The James Webb Space Telescope (JWST) mission is a collaborative project between the National Aeronautics and
Space Administration (NASA), the European Space Agency (ESA) and the Canadian Space Agency (CSA).
JWST is considered the successor to the Hubble Space Telescope (HST) and although its design and science objectives
are quite different, JWST is expected to yield equivalently astonishing breakthroughs in infrared space science.
Due to be launched in 2013 from the French Guiana, the JWST observatory will be placed in an orbit around the anti-
Sun Earth-Sun Lagrangian point, L2, by an Ariane 5 launcher provided by ESA.
The payload on board the JWST observatory consists of four main scientific instruments: a near-infrared camera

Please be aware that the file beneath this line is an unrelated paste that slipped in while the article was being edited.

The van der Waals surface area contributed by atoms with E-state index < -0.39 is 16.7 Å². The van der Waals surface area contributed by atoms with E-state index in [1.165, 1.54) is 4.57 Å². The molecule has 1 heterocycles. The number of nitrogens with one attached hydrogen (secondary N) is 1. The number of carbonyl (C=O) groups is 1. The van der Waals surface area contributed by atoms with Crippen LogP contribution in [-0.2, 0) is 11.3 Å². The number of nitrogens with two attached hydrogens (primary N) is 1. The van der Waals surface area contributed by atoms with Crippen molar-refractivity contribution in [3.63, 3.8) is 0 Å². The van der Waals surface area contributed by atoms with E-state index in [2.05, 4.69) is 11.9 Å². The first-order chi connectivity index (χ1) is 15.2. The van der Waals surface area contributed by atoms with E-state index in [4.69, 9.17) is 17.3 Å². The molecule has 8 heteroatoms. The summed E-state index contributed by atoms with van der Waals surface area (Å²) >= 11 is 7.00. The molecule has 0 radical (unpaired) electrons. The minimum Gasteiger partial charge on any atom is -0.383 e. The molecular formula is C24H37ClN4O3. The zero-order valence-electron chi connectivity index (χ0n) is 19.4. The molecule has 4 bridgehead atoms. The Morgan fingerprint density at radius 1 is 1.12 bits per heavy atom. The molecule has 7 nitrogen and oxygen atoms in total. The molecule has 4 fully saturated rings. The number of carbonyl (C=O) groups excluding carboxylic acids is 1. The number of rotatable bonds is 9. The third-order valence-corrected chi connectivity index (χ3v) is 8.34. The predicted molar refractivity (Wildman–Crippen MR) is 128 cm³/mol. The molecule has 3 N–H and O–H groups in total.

(NIRCam), a mid-infrared camera/spectrograph (MIRI), a near-infrared tunable filter (TFI) and a near-infrared
spectrograph (NIRSpec). The instrument suite is completed by a Fine Guidance Sensor (FGS).
NIRSpec is a multi-object spectrograph capable of measuring the spectra of about 100 objects simultaneously at low
(R~100), medium (R~1000) and high (R~2700) resolutions over the wavelength range between 0.6 micron and 5.0
micron. It features also a classical fix-slits spectroscopy mode as well as a 3D-spectrography mode with spectral
resolutions up to 2700.
The availability of extensive and accurate calibration data of the NIRSpec instrument is a key element to ensure that the
nominal performance of the instrument will be achieved and that high-quality processed data will be made available to
the users. In this context, an on-ground calibration is planned at instrument level that will supplement the later in-flight
In this article we describe the overall on-ground instrument calibration campaigns and we provide an overview of the
main features and performances of the individual elements of the sophisticated cryogenic optical ground support
equipment (OGSE) used to calibrate NIRSpec.